Mayer argued in his Politics and Diplomacy of Peacemaking (1967), which won the American Historical Association's 1968 Herbert Baxter Adams Prize,[10] that the Paris Peace Conference was a struggle between what he termed the "Old Diplomacy" of the alliance system, secret treaties and brutal power politics and the "New Diplomacy" as represented by Vladimir Lenin's Decree on Peace of 1917 and Woodrow Wilson's Fourteen Points, which Mayer considered as promoting peaceful and rational diplomacy.[5] He described the world of 1919 as divided between the "forces of movement", representing liberal and left-wing forces, representing the "New Diplomacy" and the "forces of order", representing conservative and reactionary forces, representing the "Old Diplomacy".[11] Mayer considered all foreign policy as basically a projection of domestic politics, and much of his writing on international relations is devoted towards explaining just what domestic lobby was exerting the most influence on foreign policy at that particular time.[12] In Mayer's opinion, the "New Diplomacy", associated with Lenin and Wilson, was associated also with Russia and America, both societies that Mayer argued either had destroyed or lacked the partial "modernized" societies that characterized the rest of Europe.[5] He saw the United States' diplomacy at Versailles as an attempt to establish a "new", but "counter-revolutionary" style of diplomacy against "revolutionary" Soviet diplomacy.[5]

Mayer's opinion was that the greatest failure of the Treaty of Versailles was that it was a triumph for the "Old Diplomacy" with only minor elements of "New Diplomacy".[5] According to Mayer, the irrational fears generated by the Russian Revolution resulted in an international system designed to contain the Soviet Union.[5] A major influence on Mayer was the British historian E. H. Carr, who was his friend and mentor. In 1961, Mayer played a major role in the American publication of Carr's book What Is History?[13] Many of Mayer's writings concerning international affairs during the interwar era use the assumptions of Carr's 1939 book The Twenty Years’ Crisis.

In his 1981 book, The Persistence of the Old Regime, Mayer argued that there was an "umbilical cord" linking all events of European history from 1914 to 1945.[5] In Mayer's opinion, World War I was proof that "[t]hough losing ground to the forces of industrial capitalism, the forces of the old order were still sufficiently willful and powerful to resist and slow down the course of history, if necessary by recourse to violence."[5][14] Mayer argued that because of its ownership of the majority of the land in Europe and the middle class were divided and undeveloped politically, the nobility continued as the dominant class in Europe.[5] Mayer argued that challenged by a world in which it was losing their function, the aristocracy promoted reactionary beliefs such as those of Friedrich Nietzsche and Social Darwinism, together with a belief in dictatorship and fascist dictatorship in particular.[5] In Mayer's opinion, "It would take two world wars and the Holocaust […] finally to dislodge the feudal and aristocratic presumption from Europe's civil and political societies."[5]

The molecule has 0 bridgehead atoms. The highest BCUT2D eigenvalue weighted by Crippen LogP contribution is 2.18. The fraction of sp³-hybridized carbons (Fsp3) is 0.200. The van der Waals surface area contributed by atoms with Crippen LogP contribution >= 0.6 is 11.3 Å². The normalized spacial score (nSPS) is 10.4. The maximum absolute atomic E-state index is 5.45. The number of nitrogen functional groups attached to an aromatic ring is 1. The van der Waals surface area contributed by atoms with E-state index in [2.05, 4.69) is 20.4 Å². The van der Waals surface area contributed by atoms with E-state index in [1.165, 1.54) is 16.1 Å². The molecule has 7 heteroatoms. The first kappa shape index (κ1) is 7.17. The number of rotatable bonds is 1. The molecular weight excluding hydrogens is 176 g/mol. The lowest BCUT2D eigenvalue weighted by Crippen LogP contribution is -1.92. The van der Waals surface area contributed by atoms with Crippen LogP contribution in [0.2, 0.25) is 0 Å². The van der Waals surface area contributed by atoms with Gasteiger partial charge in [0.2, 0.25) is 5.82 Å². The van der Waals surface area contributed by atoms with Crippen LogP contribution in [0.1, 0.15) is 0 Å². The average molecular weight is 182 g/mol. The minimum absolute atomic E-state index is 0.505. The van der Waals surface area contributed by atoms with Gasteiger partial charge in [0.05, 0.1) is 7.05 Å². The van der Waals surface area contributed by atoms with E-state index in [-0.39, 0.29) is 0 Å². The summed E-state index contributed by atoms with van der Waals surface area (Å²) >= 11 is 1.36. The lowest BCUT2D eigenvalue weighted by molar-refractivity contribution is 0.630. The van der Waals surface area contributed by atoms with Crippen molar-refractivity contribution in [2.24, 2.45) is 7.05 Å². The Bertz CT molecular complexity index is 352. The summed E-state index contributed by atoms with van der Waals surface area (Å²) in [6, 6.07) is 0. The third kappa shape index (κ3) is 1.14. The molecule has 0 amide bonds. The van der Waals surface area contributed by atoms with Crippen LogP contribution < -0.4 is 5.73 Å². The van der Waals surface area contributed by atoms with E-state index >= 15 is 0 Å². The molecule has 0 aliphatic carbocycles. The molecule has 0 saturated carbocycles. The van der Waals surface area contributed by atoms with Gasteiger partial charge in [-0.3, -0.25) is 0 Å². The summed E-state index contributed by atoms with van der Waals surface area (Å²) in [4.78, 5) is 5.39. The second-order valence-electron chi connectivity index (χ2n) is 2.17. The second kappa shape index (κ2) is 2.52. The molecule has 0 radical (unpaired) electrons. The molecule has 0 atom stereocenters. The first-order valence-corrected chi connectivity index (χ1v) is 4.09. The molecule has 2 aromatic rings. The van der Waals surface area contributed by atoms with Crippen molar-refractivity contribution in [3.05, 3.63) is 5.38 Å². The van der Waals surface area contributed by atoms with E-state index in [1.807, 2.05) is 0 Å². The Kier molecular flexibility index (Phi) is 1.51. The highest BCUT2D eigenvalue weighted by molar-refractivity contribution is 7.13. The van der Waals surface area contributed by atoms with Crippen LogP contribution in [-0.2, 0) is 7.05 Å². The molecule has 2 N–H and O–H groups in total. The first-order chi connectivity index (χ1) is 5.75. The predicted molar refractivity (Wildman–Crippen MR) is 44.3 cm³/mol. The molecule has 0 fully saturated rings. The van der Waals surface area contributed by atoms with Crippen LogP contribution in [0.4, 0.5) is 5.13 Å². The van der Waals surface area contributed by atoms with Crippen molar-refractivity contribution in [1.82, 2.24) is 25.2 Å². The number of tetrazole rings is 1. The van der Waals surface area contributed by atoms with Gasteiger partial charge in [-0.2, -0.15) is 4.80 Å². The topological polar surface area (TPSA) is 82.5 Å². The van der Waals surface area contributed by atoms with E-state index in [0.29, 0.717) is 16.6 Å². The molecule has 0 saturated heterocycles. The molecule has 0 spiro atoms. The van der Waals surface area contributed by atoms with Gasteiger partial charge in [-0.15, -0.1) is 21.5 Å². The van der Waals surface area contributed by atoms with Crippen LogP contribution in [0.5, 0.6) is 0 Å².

In his 1988 book Why Did the Heavens Not Darken?, Mayer argued that Adolf Hitler ordered the Final Solution in December 1941 in response to the realisation that the Wehrmacht could not capture Moscow, hence ensuring Nazi Germany's defeat by the Soviet Union.[5][15] In Mayer's opinion, the Judeocide (Mayer's preferred term for the Holocaust) was the horrific climax of the "Thirty Years' Crisis" that had been raging in Europe since 1914.[16] The book considers the Holocaust as primarily an expression of anti-communism:

Anti-Semitism did not play a decisive or even significant role in the growth of the Nazi movement and electorate. The appeals of Nazism were many and complex. People rallied to a syncretic creed of ultra-nationalism, Social Darwinism, anti-Marxism, anti-bolshevism, and anti-Semitism, as well as to a party program calling for the revision of Versailles, the repeal of reparations, the curb of industrial capitalism, and the establishment of a völkisch welfare state.[17]

Mayer stated that one purpose of Why Did the Heavens Not Darken? was to put an end to a "cult of remembrance" that, in his opinion, had "become overly sectarian".[18] In his opinion, Hitler's war was first and foremost against the Soviets, not the Jews. According to Mayer, the original German plan was to defeat the Soviet Union, and then to deport all the Soviet Jews to a reservation behind the Urals.[19]

In regard to the functionalist-intentionalist divide that once pervaded Holocaust historiography, Mayer's work can be considered as intermediate between the two schools.[20] Mayer argued that there was no masterplan for genocide and that the Holocaust cannot be explained solely in regard to Hitler's world view.[20] At the same time, Mayer agreed with intentionalist historians such as Andreas Hillgruber in considering Operation Barbarossa and the Nazi crusade to annihilate "Judeo-Bolshevism" as major developments in the genesis of the "Final Solution to the Jewish Question."[15]

Critical responses to Why Did the Heavens Not Darken?[edit]

Why Did the Heavens Not Darken? received mixed reviews.[21] The British historian Richard J. Evans, in summing up their[whose?] reviews of the book, noted that some of their more "printable" responses included: "a mockery of memory and history" and "bizarre and perverse."[22]